Continue to have an impact on each other. You should always be growing in mind and soul as individuals, and be cultivating each other’s mutual growth as people. Also make sure your partner knows that they have had, and they continue to have, a positive and central impact on you and your life by telling them so. Woof!


Yet don’t expect a perfect relationship – disappointing days or moments are bound to happen so adjust your expectations. No one can ever match all of your desires absolutely – like being able to mind-read you and fetch you a drink every single time you’re thirsty!


Seek a secure interdependence – a balance between being okay by oneself yet being vulnerable and open to your partner and what they can offer, which includes such things as having your own individual interests, as well as activities you both do together. Some people feel vulnerable in a relationship because they think it means losing their own independence, and having to depend on someone else leaves them feeling uncomfortable – but we can find that balance and a secure and trusting interdependence. Well some independence is fine and even encouraged, like to pursue your own hobbies even if your partner doesn’t want to share in them. And it’s okay to find other people apart from your partner to meet some of your needs i.e. don’t ask for everything from one person because this is unreasonable. No one individual alone can fulfil all of our needs – as in we need some time and space to spend with other friends and family in our lives too, without jealousy from our partner.


‘Operational closeness’ is sharing daily tasks and organising life together, and ‘emotional closeness’ is understanding and appreciating the experiences and feelings of each other. Both are vitally important ‘until death do us part’.


Do pay attention and gratitude to the everyday joys, gifts and thoughtful gestures. Actively pay gratitude to your partner and what they do. Never neglect the power of affectionate physical touch – the hugs, kisses and more :*. Positively celebrate and delight in their joys and good news, as well as empathise with and be there for them concerning their bad news. Be there for them ‘in sickness and in health’.


Give them the benefit of the doubt whenever something doesn’t go to plan – so first assume they’re late because of a valid reason rather than because of a lack of respect for you. Assume the best regarding surprise kind gestures and compliments too – so first assume they’re being especially thoughtful right now because they love you rather than because they must be feeling guilty of something. Well if you think they’re hiding something negative from you then find and record evidence before accusing them. If you don’t know then ask, don’t assume. If there is a problem then talk instead of expecting them to read your mind. Then listen.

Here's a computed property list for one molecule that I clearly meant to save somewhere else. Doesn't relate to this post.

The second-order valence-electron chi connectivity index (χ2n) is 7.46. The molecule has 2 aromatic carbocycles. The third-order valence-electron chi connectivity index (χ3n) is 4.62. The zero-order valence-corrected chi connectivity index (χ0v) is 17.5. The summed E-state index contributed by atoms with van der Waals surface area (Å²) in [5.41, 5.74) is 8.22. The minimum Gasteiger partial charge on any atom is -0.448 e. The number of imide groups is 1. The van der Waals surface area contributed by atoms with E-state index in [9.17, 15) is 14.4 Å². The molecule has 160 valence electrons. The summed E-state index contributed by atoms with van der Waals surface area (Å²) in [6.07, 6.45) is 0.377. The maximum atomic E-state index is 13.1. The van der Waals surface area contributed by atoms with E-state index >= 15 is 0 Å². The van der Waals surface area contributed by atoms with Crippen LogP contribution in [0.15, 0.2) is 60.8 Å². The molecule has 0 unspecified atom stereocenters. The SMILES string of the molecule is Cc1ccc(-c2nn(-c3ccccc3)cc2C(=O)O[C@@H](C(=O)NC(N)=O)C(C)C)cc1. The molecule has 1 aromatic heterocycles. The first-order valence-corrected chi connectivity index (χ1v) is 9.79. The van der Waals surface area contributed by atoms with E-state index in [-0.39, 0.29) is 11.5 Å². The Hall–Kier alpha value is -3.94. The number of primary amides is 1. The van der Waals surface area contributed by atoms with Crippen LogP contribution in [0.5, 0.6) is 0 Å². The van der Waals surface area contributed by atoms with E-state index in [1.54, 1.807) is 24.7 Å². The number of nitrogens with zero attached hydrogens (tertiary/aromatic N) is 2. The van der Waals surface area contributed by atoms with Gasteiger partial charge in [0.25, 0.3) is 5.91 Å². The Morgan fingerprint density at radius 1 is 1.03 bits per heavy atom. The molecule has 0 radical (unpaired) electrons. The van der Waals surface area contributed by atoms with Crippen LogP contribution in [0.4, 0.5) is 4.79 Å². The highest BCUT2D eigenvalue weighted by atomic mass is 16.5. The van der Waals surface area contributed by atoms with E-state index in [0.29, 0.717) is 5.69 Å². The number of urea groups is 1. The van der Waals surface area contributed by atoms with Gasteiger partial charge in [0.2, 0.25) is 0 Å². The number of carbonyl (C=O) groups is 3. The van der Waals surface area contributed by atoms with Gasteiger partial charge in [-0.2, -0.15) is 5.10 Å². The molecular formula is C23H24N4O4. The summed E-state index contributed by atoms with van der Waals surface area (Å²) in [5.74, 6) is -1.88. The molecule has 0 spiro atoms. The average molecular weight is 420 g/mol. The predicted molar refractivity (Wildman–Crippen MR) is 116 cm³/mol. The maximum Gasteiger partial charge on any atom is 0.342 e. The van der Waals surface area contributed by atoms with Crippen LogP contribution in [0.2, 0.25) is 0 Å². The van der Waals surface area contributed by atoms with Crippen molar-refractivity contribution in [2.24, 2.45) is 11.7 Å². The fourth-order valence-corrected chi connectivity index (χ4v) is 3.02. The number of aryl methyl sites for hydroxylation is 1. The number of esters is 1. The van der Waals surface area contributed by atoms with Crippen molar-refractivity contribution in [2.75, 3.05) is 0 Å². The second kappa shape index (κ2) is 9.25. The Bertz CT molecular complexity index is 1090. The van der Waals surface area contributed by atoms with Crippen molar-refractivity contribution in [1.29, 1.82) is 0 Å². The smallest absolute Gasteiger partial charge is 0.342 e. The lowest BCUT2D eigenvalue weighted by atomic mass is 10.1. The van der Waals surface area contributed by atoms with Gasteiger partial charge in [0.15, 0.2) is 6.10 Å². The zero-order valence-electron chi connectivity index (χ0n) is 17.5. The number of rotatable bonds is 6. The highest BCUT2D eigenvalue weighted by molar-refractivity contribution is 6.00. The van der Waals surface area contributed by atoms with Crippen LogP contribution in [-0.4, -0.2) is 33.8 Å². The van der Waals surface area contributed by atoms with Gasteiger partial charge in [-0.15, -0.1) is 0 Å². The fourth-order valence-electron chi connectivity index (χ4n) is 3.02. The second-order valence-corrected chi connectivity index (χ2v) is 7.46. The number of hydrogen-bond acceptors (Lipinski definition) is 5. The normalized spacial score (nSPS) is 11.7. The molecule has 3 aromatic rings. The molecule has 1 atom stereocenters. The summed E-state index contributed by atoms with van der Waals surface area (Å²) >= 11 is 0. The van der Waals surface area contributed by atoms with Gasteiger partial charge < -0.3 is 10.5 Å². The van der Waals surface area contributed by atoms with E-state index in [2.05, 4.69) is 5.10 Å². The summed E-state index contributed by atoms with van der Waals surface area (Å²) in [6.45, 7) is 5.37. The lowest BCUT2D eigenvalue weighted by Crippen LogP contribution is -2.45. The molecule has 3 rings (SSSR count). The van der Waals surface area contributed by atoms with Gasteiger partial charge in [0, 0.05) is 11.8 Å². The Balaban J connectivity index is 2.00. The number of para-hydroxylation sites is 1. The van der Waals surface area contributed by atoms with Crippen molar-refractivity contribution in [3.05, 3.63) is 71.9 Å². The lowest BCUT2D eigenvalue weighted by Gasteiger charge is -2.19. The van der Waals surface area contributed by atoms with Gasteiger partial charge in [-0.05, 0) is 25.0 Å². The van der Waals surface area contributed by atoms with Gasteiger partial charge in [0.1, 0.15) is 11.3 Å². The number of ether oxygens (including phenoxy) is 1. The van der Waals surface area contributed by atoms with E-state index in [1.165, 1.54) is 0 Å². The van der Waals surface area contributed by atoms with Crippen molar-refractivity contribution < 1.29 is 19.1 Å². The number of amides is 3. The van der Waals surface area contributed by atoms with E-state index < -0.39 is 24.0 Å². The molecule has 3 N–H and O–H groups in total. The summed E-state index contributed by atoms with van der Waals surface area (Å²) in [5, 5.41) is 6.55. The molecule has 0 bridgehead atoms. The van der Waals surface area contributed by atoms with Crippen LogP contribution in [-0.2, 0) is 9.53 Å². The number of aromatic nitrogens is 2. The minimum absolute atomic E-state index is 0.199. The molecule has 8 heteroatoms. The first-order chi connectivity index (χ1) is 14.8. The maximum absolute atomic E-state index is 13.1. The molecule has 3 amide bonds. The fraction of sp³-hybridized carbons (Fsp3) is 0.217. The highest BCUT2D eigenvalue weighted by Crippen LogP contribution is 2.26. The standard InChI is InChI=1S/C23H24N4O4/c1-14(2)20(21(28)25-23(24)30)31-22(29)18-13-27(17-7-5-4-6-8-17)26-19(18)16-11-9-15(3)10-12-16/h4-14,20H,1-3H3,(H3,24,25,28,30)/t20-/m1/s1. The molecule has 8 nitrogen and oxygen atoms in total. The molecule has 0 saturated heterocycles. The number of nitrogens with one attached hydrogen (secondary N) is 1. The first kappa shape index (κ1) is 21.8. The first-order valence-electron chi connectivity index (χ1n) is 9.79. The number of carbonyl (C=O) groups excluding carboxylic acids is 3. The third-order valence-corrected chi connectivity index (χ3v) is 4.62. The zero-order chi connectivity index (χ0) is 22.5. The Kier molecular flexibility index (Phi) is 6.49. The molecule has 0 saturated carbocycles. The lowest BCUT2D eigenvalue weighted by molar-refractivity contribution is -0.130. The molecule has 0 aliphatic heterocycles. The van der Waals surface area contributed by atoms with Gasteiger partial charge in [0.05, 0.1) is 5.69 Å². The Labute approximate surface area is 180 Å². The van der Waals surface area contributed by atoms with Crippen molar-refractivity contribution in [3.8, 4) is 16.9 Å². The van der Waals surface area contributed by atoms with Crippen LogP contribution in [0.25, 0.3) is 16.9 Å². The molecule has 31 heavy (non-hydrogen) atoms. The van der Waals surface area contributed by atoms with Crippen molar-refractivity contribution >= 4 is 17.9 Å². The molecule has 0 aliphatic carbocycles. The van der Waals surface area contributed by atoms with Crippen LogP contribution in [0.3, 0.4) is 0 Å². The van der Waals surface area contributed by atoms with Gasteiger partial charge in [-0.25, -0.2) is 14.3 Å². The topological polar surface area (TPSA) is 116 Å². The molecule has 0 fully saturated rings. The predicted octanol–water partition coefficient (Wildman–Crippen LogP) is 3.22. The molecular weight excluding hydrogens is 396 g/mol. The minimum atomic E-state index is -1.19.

Try to view any conflicts from a third-party perspective because sometimes things do get blown out of all proportion. Understand again that relationships require attentiveness and energy rather than expecting everything to be effortlessly sublime – understand that problems can be resolved with work too (cultivate a growth mindset and see problems as opportunities to learn about each other to deepen the relationship). Lower your expectations during certain times such as around the birth of a new child, a tough period in the workplace, a family illness or even just after getting married when there is much stress and upheaval in your lives but that you know will only be temporary.


Communicate empathically at all times, be responsive to their needs and desires, validate them and their feelings, and genuinely care for their well-being.


…So falling in love then getting married – special as the big wedding day may be – isn’t the finish line but is just the start because love needs to be continually nurtured. It’s not ‘and then we lived happily ever after’ – at least without the ongoing work being dedicated and committed to the relationship. (Therefore, ironically, the romantic notion that lasting love just lazily or automatically happens because it’s down to fate, rather than down to our conscientious efforts, can extinguish a bond quite quickly!) Love is a verb; love is a doing word.


Woof! Everlasting relationships feel like they get stronger every year, and key to this is the constant endeavour invested into them. Continue to make happy memories together by continually doing the kind of things that attracted you both together in the first place. Don’t forget to continue playing and finding the humour, and showing appreciation and gratitude towards each other. Whether you’re looking forward to it or it has already happened – the wedding day is just one day out of hopefully many thousands together…